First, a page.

In the eighteen forties, the head of the well-to-do Le Strange family, Henry Styleman Le Strange (1815-1862), came up with a notion to expand the area to the south of Old Hunstanton as a resort for sea bathing. He tempted a small grouping of like-minded investors to invest in the building of a rail track from the town to King's Lynn. He assumed that the railway would lure in visitors and tourists to the town. It became very successful (the Lynn and Hunstanton Railway developed into one of the most profitable railway businesses in the country). Le Strange became a director of the rail company however in 1862 he died at the age of only 47, and it was his son who reaped the results of his vision.

An indication of Le Stranges prospective intentions came about in the 1840s, when he moved the medieval village cross from the old village to the projected spot of the new resort and in eighteen forty eight the first building (The Royal Hotel) was put up. Sitting in isolation for a number of years, overlooking the sloping green and The Wash, it was called "Le Strange's Folly" by local residents. The Le Strange family of course had the last laugh as the new resort town was finally built and became a great success.

A selection of Hunstanton streets and roads: Westgate Street, Belgrave Avenue, Sandy Lane, Buckingham Court, Waveney Road, Shepherds Pightle, Bernard Crescent, Kings Road, Clarence Court, Hillside, Chapel Lane, Staithe Lane, Southend Road, Lower Lincoln Street, Chiltern Crescent, Clarence Road, Dianas Drove, Romarnie Cottages, High Street, Greevegate, Jarvie Close, Hamilton Road, Top End Cottages, Seagate Road, Nursery Drive, Austin Street, Cliff Terrace, Astley Crescent, Hall Lane, James Street, Sandringham Road, Park Road, Kings Lynn Road, Church Road, Ringstead Road, Crescent Lane, Lyndhurst Court, Glebe Avenue, Golf Course Road, Green Lane, Westcliffe Court, Priory Court, Goodminns Estate, Waterworks Road, Queens Drive, The Big Yard, Margarets Close, Princess Drive, Beach Road, Smugglers Lane, Ship Lane.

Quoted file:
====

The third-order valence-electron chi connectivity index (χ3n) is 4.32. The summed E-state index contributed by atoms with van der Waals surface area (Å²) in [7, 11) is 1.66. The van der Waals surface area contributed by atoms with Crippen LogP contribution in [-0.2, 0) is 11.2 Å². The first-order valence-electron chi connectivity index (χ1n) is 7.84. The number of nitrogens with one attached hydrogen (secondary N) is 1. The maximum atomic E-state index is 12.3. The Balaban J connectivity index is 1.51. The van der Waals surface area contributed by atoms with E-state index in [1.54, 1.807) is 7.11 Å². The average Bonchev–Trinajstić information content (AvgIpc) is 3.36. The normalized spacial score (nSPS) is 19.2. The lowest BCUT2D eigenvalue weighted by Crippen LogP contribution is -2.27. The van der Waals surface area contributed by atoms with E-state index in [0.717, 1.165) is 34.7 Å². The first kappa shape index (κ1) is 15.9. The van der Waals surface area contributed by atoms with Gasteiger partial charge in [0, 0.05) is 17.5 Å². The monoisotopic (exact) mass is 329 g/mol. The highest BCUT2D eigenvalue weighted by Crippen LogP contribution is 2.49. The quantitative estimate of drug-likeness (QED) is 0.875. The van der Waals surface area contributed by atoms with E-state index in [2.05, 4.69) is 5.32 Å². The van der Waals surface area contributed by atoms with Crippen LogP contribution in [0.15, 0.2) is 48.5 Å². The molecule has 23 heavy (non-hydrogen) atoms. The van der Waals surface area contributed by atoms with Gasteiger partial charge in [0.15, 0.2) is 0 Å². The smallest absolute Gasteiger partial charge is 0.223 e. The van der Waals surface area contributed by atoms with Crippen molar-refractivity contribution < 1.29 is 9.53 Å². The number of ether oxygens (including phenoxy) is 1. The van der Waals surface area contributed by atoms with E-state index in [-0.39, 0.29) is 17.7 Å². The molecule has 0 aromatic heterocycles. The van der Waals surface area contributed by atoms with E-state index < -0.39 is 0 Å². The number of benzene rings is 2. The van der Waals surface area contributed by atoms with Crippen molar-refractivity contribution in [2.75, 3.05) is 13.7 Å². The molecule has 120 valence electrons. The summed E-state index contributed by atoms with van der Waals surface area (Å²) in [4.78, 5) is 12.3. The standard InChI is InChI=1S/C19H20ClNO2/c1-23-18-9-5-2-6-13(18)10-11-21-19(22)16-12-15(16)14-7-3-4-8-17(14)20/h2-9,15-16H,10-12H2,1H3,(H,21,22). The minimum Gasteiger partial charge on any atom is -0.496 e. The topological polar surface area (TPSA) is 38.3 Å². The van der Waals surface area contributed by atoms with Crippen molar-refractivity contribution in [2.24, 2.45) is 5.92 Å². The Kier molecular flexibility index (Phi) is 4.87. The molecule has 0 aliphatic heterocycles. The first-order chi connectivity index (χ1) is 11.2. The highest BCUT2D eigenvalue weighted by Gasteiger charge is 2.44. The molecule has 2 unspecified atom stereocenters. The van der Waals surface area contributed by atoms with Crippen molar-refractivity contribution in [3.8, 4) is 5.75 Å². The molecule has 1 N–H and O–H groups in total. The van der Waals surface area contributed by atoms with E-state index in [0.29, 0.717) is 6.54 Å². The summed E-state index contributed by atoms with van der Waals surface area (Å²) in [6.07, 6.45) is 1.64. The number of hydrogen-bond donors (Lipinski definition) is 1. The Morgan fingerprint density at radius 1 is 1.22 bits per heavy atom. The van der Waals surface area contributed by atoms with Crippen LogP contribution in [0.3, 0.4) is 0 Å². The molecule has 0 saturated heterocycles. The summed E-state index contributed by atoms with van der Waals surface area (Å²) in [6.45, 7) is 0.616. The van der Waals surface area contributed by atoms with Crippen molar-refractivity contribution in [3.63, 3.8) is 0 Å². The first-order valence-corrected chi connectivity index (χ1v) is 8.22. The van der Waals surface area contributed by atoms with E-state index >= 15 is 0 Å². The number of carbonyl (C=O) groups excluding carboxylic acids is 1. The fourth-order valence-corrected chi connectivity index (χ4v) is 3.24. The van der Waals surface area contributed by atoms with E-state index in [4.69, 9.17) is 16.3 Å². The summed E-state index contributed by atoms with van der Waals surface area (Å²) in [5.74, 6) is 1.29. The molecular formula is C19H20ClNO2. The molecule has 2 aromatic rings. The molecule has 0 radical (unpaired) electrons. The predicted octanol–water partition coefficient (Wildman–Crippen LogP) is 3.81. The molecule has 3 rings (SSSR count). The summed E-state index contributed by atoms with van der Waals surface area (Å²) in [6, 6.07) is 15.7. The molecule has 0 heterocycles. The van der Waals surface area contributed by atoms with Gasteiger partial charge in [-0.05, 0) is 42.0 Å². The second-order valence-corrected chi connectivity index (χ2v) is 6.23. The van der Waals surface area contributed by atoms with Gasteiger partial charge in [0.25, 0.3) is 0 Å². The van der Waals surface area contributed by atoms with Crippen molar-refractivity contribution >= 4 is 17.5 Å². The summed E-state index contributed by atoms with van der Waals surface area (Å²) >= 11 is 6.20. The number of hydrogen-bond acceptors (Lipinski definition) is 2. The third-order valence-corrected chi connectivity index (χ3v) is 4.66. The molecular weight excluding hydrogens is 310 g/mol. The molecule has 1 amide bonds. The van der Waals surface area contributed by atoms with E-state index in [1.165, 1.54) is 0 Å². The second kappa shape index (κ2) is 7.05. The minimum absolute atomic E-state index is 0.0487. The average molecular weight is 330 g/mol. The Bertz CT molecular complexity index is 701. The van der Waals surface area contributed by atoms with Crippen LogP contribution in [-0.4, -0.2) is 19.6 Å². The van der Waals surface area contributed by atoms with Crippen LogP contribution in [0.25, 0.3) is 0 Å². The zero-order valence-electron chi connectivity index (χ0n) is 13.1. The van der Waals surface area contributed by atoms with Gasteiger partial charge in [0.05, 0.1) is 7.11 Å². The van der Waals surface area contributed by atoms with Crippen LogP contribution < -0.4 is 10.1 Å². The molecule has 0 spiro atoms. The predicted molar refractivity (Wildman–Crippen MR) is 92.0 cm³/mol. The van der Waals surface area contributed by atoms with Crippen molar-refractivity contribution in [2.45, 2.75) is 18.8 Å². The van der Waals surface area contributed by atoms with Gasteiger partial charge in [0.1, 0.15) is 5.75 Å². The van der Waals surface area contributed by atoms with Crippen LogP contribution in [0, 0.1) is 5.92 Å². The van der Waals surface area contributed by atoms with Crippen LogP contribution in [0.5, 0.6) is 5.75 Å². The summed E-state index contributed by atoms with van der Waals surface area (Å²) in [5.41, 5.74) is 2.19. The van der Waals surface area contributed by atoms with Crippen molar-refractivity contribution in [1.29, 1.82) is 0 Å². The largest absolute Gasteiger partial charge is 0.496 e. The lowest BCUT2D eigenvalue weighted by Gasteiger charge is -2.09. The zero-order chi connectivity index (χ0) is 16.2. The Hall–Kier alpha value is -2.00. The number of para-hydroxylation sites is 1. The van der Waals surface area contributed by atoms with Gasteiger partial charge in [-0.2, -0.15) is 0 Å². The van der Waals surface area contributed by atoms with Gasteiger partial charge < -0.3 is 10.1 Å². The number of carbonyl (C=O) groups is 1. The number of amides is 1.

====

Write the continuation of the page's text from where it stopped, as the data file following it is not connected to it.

Attractions, places of interest, things to do and places to visit in and around Hunstanton: Friskney Decoy Wood, Fantasy Island, Fakenham Superbowl, Parrot Sanctuary, Skegness Pier, Wells and Walsingham Light Railway, Castle Rising Castle, Embassy Outdoor Swimming Pool, Blackborough End Equestrian Centre, Walsingham Treasure Trail, Bircham Windmill, Hunstanton Sea Life Sanctuary, Magdalen College Museum, Grimston Warren, Ice Skating at Oasis Leisure, Scolt Head Island, Playland Wells, Castle Acre Priory, Big Kidz Karting, Old Hunstanton Beach, Fuzzy Eds, Sandringham House, Searles Sea Tours, Captain Willies Activity Centre, East Winch Common, Houghton Hall, Creake Abbey, Gressenhall Farm and Workhouse, Holkham National Nature Reserve, BlackBeards Adventure Golf, Playtowers.

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Must Watch Video - See Hunstanton Beach and Lighthouse From the Air

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Further Sorts of Amenities and Companies in Hunstanton and the East of England:

This data will be relevant for adjacent villages for example : Burnham Norton, Burnham Market, Heacham, Sandringham, Shernborne, Burnham Deepdale, Docking, North Wootton, Ingoldisthorpe, Old Hunstanton, Brancaster Staithe, Syderstone, Holkham, Dersingham, Wells-Next-the-Sea, Hillington, South Creake, Brancaster, Flitcham, Great Bircham, Appleton, Sedgeford, West Newton, Kings Lynn, Ringstead, Southgate, Thornham, North Creake, Snettisham. SITE MAP - LATEST WEATHER

Assuming that you appreciated this tourist information and guide to the East Anglia resort town of Hunstanton, you very well could find several of our alternative town and village guides invaluable, perhaps our guide to Cromer (Norfolk), or maybe even the guide to Kings Lynn (Norfolk). If you would like to head to these sites, then click on the relevant village or town name. With luck we will see you return soon. A few other spots to travel to in East Anglia include Norwich, Great Yarmouth and Heacham.